signed from Sheffield Wednesday, and enjoyed six seasons
at Old Trafford. He scored 53 goals in his 183 matches,
but was surprisingly overlooked for England while at the
club. A year after the Cup success, Quixall moved to
Oldham and then finished his career at Stockport. He went
into the scrap metal business, but was mugged one day
when carrying a lot of money. He fell into ill health,
and friends say he is uncomfortable among large crowds.
He lives in the Manchester area, but is sadly not seen at
However, his colleagues will remember his mischievous
sense of humour. One evening United were due to play
Tottenham at White Hart Lane, but a thick fog descended
the ground shortly before kick-off, and the referee
called the players off the field because nobody could see
more than 10 yards. Quixall stayed on the ground and,
with a wicked smile, was seen urinating on the centre
spot. Afterwards he said: "I always wanted to p***
6 David Herd (Not yet placed on Bob 70-71
site but could be Stoke City or Lincoln City)
He became only the second League footballer to play
alongside his father when he joined Stockport at the age
of 15 and lined up with 39-year-old Alec, a former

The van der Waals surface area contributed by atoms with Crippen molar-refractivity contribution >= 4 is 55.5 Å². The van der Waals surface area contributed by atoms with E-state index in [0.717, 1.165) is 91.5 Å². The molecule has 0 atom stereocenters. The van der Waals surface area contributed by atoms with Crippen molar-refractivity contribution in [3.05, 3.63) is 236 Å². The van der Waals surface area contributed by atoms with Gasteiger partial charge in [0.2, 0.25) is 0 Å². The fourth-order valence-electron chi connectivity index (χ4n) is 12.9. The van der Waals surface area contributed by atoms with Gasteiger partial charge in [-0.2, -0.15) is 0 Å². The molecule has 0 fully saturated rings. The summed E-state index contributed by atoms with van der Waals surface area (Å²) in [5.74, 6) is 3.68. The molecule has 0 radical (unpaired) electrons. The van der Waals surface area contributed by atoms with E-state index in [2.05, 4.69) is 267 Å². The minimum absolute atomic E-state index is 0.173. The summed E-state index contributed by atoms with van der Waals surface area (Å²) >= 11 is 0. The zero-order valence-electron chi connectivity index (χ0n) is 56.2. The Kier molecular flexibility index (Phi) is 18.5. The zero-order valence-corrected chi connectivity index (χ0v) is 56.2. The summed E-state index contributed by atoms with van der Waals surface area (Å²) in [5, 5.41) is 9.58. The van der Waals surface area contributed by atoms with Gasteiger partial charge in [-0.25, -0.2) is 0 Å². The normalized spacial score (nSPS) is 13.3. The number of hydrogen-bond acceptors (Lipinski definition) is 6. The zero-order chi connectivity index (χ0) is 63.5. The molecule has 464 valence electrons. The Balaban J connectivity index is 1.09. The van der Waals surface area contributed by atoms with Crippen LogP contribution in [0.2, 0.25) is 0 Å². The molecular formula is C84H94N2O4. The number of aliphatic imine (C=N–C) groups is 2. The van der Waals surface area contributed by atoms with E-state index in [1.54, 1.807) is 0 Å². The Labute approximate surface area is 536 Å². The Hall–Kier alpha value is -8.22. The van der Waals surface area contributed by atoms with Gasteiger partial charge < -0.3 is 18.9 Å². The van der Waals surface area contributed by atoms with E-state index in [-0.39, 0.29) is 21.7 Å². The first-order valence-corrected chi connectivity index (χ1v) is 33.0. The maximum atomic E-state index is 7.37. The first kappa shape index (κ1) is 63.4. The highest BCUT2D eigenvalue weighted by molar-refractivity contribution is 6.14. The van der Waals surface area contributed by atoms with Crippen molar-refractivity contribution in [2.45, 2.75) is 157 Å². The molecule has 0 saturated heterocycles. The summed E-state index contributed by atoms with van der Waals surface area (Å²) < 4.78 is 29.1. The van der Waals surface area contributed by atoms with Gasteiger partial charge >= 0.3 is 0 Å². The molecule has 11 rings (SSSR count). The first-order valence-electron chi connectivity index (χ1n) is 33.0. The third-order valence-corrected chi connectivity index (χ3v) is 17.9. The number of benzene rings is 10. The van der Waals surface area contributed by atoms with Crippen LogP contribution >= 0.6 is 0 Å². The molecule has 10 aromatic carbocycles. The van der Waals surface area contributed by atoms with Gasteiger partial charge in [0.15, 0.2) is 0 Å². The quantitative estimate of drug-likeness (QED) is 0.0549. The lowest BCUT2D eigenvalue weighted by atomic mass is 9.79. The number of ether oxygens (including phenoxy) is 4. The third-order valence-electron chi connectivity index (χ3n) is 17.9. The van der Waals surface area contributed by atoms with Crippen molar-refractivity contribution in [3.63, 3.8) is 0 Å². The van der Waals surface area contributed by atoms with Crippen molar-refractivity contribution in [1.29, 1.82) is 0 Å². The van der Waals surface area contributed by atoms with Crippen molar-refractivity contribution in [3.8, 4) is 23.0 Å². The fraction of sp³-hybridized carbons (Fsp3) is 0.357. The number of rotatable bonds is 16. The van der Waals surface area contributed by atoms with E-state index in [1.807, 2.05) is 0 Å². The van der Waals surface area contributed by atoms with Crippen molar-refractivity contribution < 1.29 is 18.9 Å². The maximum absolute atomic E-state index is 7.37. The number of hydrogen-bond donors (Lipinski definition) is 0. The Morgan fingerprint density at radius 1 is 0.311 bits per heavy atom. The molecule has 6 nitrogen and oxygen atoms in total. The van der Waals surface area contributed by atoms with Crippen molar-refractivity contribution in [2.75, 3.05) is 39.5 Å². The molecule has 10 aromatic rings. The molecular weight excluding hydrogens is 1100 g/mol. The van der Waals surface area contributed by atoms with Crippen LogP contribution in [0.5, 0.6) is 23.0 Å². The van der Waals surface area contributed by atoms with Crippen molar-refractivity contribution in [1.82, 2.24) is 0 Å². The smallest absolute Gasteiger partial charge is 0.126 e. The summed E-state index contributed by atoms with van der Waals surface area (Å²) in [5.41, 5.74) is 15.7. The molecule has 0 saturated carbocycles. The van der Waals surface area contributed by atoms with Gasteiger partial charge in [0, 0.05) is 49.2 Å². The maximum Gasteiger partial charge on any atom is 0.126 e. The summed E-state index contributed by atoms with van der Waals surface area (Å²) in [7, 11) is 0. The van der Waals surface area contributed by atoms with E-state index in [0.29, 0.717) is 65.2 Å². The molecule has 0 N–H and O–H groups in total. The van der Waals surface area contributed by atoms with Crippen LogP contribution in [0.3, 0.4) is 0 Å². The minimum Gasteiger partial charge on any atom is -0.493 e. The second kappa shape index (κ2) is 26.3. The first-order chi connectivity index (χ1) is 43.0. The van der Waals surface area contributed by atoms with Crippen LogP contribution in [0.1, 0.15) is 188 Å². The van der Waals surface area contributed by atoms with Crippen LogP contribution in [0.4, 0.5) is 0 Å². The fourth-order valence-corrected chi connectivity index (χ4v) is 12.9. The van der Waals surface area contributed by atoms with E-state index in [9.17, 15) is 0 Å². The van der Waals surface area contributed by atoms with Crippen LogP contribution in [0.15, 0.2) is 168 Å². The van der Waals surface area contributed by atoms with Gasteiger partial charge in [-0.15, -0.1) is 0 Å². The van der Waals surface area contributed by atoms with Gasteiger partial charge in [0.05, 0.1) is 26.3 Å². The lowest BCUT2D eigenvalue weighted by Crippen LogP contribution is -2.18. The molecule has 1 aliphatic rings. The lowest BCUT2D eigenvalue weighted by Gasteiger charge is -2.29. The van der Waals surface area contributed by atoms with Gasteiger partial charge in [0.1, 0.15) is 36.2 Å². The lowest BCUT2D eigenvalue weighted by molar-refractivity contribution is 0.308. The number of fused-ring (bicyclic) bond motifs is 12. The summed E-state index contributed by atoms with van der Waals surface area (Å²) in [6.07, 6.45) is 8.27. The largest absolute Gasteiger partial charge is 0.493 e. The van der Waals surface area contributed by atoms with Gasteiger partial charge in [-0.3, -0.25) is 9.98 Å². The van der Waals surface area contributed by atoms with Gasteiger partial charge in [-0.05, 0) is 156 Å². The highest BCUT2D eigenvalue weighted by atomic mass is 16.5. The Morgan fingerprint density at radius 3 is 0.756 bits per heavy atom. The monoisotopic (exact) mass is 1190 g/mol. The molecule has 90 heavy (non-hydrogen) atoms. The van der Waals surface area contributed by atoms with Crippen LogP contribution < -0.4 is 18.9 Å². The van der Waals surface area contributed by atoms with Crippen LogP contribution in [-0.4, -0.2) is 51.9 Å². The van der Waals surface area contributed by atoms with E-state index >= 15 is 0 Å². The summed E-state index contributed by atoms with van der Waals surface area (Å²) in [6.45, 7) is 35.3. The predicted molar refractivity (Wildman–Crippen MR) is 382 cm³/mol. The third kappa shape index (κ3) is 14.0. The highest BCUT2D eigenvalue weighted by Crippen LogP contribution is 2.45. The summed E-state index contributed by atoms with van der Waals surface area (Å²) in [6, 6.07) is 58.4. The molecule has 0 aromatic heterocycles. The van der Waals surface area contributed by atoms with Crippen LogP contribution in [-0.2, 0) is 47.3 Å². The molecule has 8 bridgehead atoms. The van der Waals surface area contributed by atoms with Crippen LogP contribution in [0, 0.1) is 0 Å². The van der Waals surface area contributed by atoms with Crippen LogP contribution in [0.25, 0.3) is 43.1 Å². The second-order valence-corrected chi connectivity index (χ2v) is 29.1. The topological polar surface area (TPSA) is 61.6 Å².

Manchester City player. Herd Jr, who had been overlooked
by both City and United despite growing up in Manchester,
proved himself as a striker at Stockport before joining
Arsenal. His success with the Gunners persuaded United to
bring him home, and he moved to Old Trafford in the
summer of 1961. He struck up a successful partnership
with Law when he joined him in a red jersey, and their
partnership brought a flow of goals.
Although he scored twice in the Cup final, he rates his
two League titles as more satisfying. A broken leg ended
his career at United. and he moved to Stoke City where he
had an enjoyable two years. He decided to go into
management at Lincoln City, but after initial success was
replaced by a promising young manager called Graham
So Herd became a garage owner in Urmston. He retired two
years ago and plays golf four times a week. "I play
on a nine-hole course with lots of trouble on both sides,
so its a good test" he says. Not surprisingly, he
regularly wins prizes when the old United players gather
for regular charity golf days.
Sunday Times 26 January 2003.
Sports Section p.28
Many thanks to
Ken Ainge, for sending me this article to include on the
the Caught In Time Index